— Yes. At the Metropolitan-Opera in 1980, at the La Scala in 1979, at the Vienna Staatsoper in 1985, I do not say that nobody knew me, I was a young promising singer… . But after Karajan had chosen somebody or something, it was a big sudden change. It was Easter 1986 and I had the debut at the Summer Festival as Figaro in the same year. And after that it is continuing until today. It was 24 years before and after that I was singing at almost all Salzburg festivals and   4 Easter ones. And the fact of belonging to Salzburg in these years was very important: it was Olympus, here was the best of the best, because Karajan was inviting best conductors and best singers. And in Salzburg I have more friends than at any place in the world.

— You sing in “Don Giovanni” most of all: in 8 Summer Festivals 4 times Leporello, 4 times Don Giovanni. Can you tell more about those performances?

— I did three different productions of “Don Giovanni”. The first with Karajan-Hampe, then with Chereau-Barenboim, and the last with Ronconi-Gergiev. The production of Chereau was the best for me. From all the “Don Giovanni’s” I did with Ponnelle, Strehler, and Zeffirelli, this was the most rewarding. I also did two different productions of “Don Carlo”, then horrible “Cosi fan Tutte”; “Nozze di Figaro”- the old production of Ponnelle and then Hampe. In the most important 1991 year of Mozart (we are talking about Mozart’s bicentennial), I did 12 performances: 6 Figaro’s and 6 Leporello’s, and three of them where together: one day Figaro, next Leporello, and it was easy. I remember that on the second day in the morning, I was going to play golf. I am really enjoyed that very much. It was in the 10 years’ period of Gerard Mortier. Of course, the change in Salzburg had to be large. Karajan was a charismatic personality and suddenly we were going in totally different direction. But 10 years of Mortier were on a high level because there were great conductors (Muti was there, Barenboim, Gergiev, some of the old ones) and in general there were pretty good productions except this “Cosi fan Tutte” (we did it once and it was thrown away). After the Mortier period, the disaster started. Luckily I sung in the old productions, but you cannot believe that in these five years of Peter Ruzicka I never ever saw his face or met him. It was like to be invited at home by somebody and you never see your host. And then in recent years, we were going in the direction of typical German festival with totally German administration, and typical German choices… I was always called there for dreadful productions with no respect for the music, and no respect for the text. But I must say there is an end of everything. And after 24 years from my debut in Salzburg, nevertheless, I can say that there is no other place in the world which gave me so much through many different administrations. And what is a beautiful part of it: it is not only important artistically, but also from the human point of view.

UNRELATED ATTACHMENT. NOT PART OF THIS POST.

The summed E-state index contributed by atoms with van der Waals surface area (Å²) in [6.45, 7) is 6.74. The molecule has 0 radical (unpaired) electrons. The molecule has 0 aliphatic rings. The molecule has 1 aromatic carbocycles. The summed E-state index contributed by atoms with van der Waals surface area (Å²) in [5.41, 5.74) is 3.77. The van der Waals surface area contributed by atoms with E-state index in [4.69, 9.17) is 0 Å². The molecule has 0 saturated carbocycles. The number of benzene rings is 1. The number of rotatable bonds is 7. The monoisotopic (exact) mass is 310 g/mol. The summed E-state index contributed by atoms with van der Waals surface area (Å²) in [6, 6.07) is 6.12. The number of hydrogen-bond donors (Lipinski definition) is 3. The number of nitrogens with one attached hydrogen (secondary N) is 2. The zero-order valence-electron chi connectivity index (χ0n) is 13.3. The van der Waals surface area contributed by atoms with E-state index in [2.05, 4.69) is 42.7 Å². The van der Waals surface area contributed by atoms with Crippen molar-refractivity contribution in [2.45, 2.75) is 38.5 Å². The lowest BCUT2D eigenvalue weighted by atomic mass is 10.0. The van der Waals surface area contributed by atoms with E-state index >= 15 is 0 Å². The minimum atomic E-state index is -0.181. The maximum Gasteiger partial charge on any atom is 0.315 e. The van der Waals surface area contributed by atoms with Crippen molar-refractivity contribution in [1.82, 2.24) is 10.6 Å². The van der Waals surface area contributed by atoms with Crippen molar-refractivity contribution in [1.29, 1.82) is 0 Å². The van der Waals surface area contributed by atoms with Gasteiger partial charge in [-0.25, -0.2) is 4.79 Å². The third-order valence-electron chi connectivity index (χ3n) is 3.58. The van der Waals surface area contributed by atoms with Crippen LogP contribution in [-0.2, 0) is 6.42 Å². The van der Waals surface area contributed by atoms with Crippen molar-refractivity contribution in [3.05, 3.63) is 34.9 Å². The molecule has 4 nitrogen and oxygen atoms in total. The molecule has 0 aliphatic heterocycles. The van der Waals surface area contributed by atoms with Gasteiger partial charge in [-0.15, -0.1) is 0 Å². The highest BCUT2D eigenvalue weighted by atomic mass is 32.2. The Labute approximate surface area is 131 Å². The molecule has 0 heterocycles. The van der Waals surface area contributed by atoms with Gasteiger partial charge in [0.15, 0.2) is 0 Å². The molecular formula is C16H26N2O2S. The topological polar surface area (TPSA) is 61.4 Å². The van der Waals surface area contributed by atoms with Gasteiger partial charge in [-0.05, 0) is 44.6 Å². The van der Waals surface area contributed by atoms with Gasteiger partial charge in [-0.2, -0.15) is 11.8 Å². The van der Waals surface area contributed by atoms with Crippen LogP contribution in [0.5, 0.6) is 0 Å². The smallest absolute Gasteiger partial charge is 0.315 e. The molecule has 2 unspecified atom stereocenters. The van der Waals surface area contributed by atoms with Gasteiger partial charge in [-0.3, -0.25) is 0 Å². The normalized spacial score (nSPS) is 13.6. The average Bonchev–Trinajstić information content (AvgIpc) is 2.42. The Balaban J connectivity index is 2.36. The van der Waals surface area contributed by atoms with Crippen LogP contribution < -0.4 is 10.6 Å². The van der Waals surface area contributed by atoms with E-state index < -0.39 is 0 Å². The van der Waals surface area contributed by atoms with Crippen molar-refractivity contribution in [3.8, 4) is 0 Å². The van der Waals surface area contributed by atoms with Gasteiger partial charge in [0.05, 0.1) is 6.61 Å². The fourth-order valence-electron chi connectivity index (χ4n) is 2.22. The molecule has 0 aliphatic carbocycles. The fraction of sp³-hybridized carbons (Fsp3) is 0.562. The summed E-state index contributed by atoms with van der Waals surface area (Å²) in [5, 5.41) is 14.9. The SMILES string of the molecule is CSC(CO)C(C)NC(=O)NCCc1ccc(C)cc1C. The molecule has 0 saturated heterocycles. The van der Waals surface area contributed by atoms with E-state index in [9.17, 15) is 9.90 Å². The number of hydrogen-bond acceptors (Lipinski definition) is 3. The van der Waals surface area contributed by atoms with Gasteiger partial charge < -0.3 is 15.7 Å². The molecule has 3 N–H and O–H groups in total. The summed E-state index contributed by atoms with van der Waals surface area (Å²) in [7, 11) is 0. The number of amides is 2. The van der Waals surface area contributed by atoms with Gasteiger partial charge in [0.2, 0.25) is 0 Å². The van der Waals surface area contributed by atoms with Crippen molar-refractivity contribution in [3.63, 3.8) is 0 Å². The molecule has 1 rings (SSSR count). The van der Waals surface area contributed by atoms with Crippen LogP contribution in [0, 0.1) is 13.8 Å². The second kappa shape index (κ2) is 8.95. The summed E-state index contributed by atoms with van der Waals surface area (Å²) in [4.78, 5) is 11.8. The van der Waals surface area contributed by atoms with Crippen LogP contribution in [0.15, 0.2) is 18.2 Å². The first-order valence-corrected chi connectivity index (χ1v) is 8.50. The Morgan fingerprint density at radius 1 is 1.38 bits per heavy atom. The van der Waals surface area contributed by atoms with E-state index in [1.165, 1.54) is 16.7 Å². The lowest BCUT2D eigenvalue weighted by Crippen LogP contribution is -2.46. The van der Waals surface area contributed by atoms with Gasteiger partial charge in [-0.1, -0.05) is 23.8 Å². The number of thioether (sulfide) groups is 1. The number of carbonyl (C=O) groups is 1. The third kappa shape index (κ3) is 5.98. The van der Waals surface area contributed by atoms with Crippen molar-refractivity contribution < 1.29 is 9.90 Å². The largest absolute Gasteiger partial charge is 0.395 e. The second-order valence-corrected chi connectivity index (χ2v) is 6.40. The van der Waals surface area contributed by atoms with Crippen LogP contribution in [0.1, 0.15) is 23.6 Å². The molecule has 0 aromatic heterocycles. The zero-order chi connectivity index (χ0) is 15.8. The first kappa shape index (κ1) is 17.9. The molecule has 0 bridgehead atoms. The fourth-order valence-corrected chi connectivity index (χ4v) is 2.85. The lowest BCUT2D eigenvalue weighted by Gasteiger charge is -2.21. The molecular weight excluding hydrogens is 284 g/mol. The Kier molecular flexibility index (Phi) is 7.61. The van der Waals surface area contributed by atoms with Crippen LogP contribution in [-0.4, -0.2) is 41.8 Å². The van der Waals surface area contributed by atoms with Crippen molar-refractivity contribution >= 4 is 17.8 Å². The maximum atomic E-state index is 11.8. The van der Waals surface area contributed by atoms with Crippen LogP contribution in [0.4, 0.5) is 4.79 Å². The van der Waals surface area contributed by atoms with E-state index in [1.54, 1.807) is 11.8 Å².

— Can you tell more about recording process and rehearsals with Karajan, were there any specific things?

— He was using the recording which we did one or maybe two years before and he was never satisfied with that recording. And while we went on stage to rehearse, we were using this recording. And it was funny because in certain moments he was saying: “No, no, no. Here it will be faster, here it will be slower, here it will be different”. And then you were wondering why he was rehearsing this way? Why we used this recording if there would have being differences? But he was the boss. But when we did the recording, other things were settled before. When we did “Giovanni”, we had two or three days of rehearsals in Salzburg, only recitatives and then after three days, we flew all together to Berlin to do the recording. And the musical orchestral parts were done in the orchestra, but in a way he was right because it is in the recitatives where you create a character not in the orchestral parts. So it was quite a special moment, not fully understandable though. These rehearsals which we did, were fascinating, because he had such a personality, spoke splendid Italian, and he could understand the double and triple meanings behind Da Ponte’s text. And he was playing with the Italian text so beautifully. Even for an Italian it was fantastic to find new kinds of possibilities of interpretation coming from somebody who was not Italian. More or less the same thing happened some years after with Chereau. I mean his “Don Giovanni”.

— You said that it is your favorite production of Chereau, but it was never recorded, unfortunately.

— Chereau was very strict. (We are talking of about 16 years ago). During the first year, his concept of this opera was not finished. It started to be finished in the second and third years. And it was really what he wanted. And at this time, there was a possibility of making television, DVD, whatever …, and Chereau wanted, obviously, to be also the director of the cameras and he wanted at least ten days with the cameras but it was not possible because of budget’s reasons. I have a video (from the theater archive), I wanted it just for remembering because everything from the very beginning, and especially the end, was so brilliant. The first year, it was not really shaped as he wanted, but on the second and third year, he started to make direction inside the direction for the parts, direction for somebody who was not singing at the moment, and it was fantastic.